Doctor: ‘Jacare’ Wanted to Postpone Surgery to Fight Rockhold at UFC 199

By Marcelo Alonso May 18, 2016

After his impressive win over Vitor Belfort in UFC 198, Ronaldo Souza arrived at the post-fight press conference with a limp.

According to some teammates who were backstage that night, it was due to a knee injury that happened the week before that fight. Shortly after the wrestling sparring session in which the ailment occurred, “Jacare” visited Dr. Rickson Moraes, who prescribed ice and anti-inflammatories.

“I saw him one day before his flight to Curitiba. Once Ronaldo reacted well to the treatment, we decided to not ask for special authorization from athletic commission for use of corticoids (a type of hormone that reduces swelling and is typically issued as a therapeutic use exemption by athletic commissions). He had an MRI as soon as he returned to check the extent of the injury, which clearly got worse during the fight,” Moraes said.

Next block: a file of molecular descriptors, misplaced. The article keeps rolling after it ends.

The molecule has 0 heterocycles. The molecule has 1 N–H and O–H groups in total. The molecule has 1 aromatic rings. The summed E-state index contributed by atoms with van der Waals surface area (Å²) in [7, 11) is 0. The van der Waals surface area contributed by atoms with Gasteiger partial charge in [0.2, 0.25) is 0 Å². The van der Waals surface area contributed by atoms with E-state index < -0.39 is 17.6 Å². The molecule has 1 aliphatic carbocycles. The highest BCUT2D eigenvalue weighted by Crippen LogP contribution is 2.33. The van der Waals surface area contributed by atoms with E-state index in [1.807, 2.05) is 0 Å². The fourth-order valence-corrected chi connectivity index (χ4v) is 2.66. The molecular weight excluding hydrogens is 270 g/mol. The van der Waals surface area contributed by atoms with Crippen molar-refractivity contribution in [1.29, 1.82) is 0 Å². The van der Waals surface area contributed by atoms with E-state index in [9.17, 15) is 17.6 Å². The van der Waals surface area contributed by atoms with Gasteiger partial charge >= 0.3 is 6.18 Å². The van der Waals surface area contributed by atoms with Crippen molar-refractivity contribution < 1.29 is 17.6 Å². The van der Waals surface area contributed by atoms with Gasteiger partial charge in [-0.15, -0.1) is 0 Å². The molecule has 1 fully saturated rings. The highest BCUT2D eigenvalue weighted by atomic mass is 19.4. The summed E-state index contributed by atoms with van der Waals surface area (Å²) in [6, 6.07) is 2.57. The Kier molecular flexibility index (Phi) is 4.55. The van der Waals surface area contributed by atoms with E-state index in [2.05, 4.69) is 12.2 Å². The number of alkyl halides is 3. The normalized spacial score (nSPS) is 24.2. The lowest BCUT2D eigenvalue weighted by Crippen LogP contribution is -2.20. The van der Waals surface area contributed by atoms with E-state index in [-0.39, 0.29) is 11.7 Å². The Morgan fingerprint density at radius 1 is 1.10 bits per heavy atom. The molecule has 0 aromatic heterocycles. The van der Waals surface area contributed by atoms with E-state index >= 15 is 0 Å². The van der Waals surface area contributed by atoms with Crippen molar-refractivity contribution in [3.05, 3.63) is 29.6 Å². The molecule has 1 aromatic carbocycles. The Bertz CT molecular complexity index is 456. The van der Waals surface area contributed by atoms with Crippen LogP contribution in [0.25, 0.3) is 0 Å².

After the fight, as agreed, Moraes took Souza to his partner, knee specialist Alexandre Campello.

“We work as a team of different specialists. Mine is shoulder; Dr. Alexandre Campello is our knee specialist. He did an MRI and found it was a complete lesion of the meniscus, meaning that Souza needed surgery as soon as possible.”

Moraes also revealed that after the UFC offered Souza a chance to replace Chris Weidman and challenge Luke Rockhold for the middleweight title at UFC 199, “Jacare” wanted to postpone the surgery to fight. However, the doctors had already made the decision.

“We had a meeting and concluded that it would be impossible for him to fight. He wasn’t able to walk properly. Furthermore, it could lead to even more severe damage on his knee,” Moraes said.

Souza also attempted to convince the UFC to delay Rockhold’s title defense, but the promotion did not want to lose its headliner for the June 4 event. Instead, Michael Bisping will face Rockhold in the new main event.

Souza will undergo surgery on Thursday. According to Moraes, if everything goes as planned, the fighter can return to training in four weeks.


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